Greek Lentil Soup – gluten free, with recipe

I know, spring is finally springing and here I am giving you a recipe for a hearty warming soup. In my defence, it’s still pretty nippy by the time the evening draws in, so I don’t think we’re up to braai and BBQ weather yet!

This lovely soup is a real slow cooker classic. I tend the leave the house at 06:00 most days and not get back until 17:00, so something that can slowly cook for 10-12 hours is ideal. Due to all the lentils this is a really hearty, filling soup, and if you do take the option of the feta on top too it’s a satisfying dinner even for Mr Halo.

I absolutely love loads of Greek food, most particularly the salads of wild greens and the cheeses you find in Crete. We’re travelling back there this summer and I cannot wait to eat my fill of the fresh seafood, kleftiko and more. Until then though, this will have to suffice!
To keep costs low, and for ease, I tend to make up 4-6 batches at a time, freeze them in freezer bags, and use throughout the next couple of months. The recipe below makes enough for four people to have generous servings, and I’ve noted where you might want to stop and freeze if you’re making multiple batches.

Slow Cooker Greek Lentil Soup, with creamy feta topping.

Slow Cooker Greek Lentil Soup, with creamy feta topping.

Slow Cooker Gluten Free Greek Lentil Soup Recipe


• 1 and ½ cup brown lentils, washed and rinsed.
• 6 cups gluten free vegetable stock
• 1 can diced tomatoes in juice
• 2 onions, diced really small
• Garlic to taste (I like about 6 cloves, but I love garlic), chopped small
(Hint: I use the Kenwood Chef food processor attachment, peel the onion and garlic and just whizz it up in there. You’re not looking for chunks of them, they’re to melt into the soup and provide flavour.)
• 1 cup celery, chopped fairly small
• 3 tsps dried oregano
• 2 tsps dried thyme
• 1 tsp dried parsley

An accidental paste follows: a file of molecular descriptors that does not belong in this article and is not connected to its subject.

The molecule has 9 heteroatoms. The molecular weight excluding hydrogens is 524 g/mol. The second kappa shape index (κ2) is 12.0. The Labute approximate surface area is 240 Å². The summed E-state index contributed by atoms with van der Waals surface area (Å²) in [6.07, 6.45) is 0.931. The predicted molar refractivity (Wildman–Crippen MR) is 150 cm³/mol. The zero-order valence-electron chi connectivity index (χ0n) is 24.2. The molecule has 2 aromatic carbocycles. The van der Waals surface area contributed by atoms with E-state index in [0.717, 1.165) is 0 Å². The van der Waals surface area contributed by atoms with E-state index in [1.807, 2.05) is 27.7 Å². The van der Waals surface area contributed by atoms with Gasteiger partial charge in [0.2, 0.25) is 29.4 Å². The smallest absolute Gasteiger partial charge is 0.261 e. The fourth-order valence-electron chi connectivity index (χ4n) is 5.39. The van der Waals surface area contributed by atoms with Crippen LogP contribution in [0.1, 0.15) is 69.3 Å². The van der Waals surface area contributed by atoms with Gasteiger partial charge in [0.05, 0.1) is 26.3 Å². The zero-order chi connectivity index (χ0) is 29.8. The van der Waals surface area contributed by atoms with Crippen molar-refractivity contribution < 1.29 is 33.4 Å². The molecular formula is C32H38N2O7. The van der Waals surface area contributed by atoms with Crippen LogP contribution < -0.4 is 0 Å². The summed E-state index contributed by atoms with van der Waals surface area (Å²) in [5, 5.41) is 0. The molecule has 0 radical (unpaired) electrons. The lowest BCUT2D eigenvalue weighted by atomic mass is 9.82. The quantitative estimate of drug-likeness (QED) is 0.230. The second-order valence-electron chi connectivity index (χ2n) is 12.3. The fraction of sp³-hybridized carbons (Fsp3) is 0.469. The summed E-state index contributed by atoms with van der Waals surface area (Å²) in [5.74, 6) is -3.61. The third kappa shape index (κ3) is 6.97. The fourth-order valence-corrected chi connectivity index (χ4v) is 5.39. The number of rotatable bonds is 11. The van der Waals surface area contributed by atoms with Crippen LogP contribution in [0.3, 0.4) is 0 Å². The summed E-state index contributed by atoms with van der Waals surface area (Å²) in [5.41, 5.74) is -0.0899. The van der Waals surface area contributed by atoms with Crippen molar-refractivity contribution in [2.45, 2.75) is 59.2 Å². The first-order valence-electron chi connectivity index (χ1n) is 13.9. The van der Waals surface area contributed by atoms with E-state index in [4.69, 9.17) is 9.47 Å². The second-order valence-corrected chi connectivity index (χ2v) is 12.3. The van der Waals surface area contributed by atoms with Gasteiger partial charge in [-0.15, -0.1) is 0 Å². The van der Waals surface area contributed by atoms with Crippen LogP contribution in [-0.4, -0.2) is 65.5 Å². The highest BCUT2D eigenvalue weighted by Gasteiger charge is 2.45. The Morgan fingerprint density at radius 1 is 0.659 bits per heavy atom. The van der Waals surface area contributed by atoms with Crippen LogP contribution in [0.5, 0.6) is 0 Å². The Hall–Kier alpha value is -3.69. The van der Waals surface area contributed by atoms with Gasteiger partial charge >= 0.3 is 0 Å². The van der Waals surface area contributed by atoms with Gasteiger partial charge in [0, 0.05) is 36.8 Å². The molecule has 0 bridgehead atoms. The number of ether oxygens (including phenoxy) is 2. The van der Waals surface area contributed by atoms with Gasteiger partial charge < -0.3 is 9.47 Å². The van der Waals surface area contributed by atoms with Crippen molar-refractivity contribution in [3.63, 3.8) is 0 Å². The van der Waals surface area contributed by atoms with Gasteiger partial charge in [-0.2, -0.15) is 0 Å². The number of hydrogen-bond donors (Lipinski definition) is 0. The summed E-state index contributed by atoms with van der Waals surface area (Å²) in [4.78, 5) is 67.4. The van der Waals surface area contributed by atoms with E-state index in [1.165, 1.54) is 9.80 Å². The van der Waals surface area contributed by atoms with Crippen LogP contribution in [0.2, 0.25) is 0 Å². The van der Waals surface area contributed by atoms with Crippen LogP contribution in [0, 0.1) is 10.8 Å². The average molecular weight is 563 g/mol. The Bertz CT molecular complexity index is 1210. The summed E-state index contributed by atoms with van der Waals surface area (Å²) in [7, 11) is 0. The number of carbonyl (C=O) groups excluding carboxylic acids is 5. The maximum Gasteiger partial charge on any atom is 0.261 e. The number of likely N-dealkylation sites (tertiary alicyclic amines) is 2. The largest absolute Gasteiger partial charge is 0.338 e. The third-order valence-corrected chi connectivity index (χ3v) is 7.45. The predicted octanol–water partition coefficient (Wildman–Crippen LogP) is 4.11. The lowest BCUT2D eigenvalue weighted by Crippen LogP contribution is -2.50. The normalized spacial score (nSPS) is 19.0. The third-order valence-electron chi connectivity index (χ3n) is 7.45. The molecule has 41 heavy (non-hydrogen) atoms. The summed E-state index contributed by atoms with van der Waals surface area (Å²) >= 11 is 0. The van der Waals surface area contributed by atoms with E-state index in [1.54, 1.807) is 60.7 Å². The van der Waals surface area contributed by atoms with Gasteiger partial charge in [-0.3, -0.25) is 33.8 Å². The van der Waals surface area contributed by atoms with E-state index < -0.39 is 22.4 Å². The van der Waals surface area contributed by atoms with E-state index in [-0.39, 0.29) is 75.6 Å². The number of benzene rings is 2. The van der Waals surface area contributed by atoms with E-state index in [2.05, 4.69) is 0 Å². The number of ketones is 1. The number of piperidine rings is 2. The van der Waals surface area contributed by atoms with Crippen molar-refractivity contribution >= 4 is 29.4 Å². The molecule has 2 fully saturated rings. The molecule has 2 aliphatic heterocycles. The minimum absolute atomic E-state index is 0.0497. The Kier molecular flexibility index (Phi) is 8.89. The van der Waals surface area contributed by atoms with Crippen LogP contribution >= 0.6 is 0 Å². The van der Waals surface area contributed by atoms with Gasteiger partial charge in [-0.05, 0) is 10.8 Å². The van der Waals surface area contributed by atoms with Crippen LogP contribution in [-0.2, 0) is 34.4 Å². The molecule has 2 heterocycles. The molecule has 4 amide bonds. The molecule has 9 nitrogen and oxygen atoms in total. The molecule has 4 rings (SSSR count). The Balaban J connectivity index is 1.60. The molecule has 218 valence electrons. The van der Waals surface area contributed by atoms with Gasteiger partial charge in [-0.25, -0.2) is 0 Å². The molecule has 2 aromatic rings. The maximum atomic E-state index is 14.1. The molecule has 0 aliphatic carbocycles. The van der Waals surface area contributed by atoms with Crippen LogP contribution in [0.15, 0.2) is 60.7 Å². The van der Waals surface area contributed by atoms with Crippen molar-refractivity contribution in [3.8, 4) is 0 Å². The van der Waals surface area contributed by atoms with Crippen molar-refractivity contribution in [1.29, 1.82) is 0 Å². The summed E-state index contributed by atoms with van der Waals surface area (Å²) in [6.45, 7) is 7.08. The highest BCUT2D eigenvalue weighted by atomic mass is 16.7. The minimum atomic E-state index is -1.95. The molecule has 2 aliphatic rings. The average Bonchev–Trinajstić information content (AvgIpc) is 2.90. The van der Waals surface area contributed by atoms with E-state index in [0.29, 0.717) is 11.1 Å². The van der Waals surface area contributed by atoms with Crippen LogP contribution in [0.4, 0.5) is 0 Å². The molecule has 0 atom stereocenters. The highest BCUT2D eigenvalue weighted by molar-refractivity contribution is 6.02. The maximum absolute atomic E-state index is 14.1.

• Salt and pepper to taste (you may not need as much salt as you think, due to the stock – save any extra salt for the end when you do the final tasting)
• A few large handfuls of fresh or frozen spinach.
• Feta or cheddar if wanted.


1. Prep all the vegetables as described above. Onions and garlic diced small, celery chopped fairly small, lentils washed.
2. Mix all the ingredients, apart from the spinach and cheese, together. At this point, if you’re making a few batches, you can freeze the soup.
3. Place in a slow cooker for about 8 hours on low if using fresh, 10 hours on low if using from frozen. Depending upon your slow cooker and how airtight it is (ours very much isn’t!), you may need to top the liquid up with a touch of water. It’s always better to have too much liquid in than too little, so make a judgement based on your experience of your equipment before you set off and leave it!
4. Half an hour to forty minutes before serving, cut or chop the fresh spinach and stir it into the soup. If using frozen spinach, just add and stir after a few minutes to spread it about.
5. Serve with cubed feta cheese, a drizzle of olive oil, and some dried oregano on top! You can also use cheddar, or simply serve plain.

A delicious variation, if you like garlic (and I really do), is to slice some cloves to medium thickness and stir them through an hour before serving. They soften, but are still a strong flavour punch! You can also add some small cubed carrots, and a handful of peas if you want to increase the vegetable content.

Still being in the recovery stages of a nasty flu, this soup is a real dinner saviour to have in the freezer. Wishing you good health and happy soup eating, Halo from the Halo Baking Emporium and Chocolaterie in Moseley Birmingham, UK.


2 thoughts on “Greek Lentil Soup – gluten free, with recipe

  1. I love the flavors in this soup – definitely ones I haven’t tried yet! It still looks like winter here, so soup is definitely still appropriate!

    • Thank you! If you leave off the cheese, and your stock is vegan, this can of course also be a vegan soup. Often is in this house when we’re out of cheese!

      Over here the sun is valiantly shining away, but step out without a coat and a hat and you soon realise we’re not quite in spring yet!

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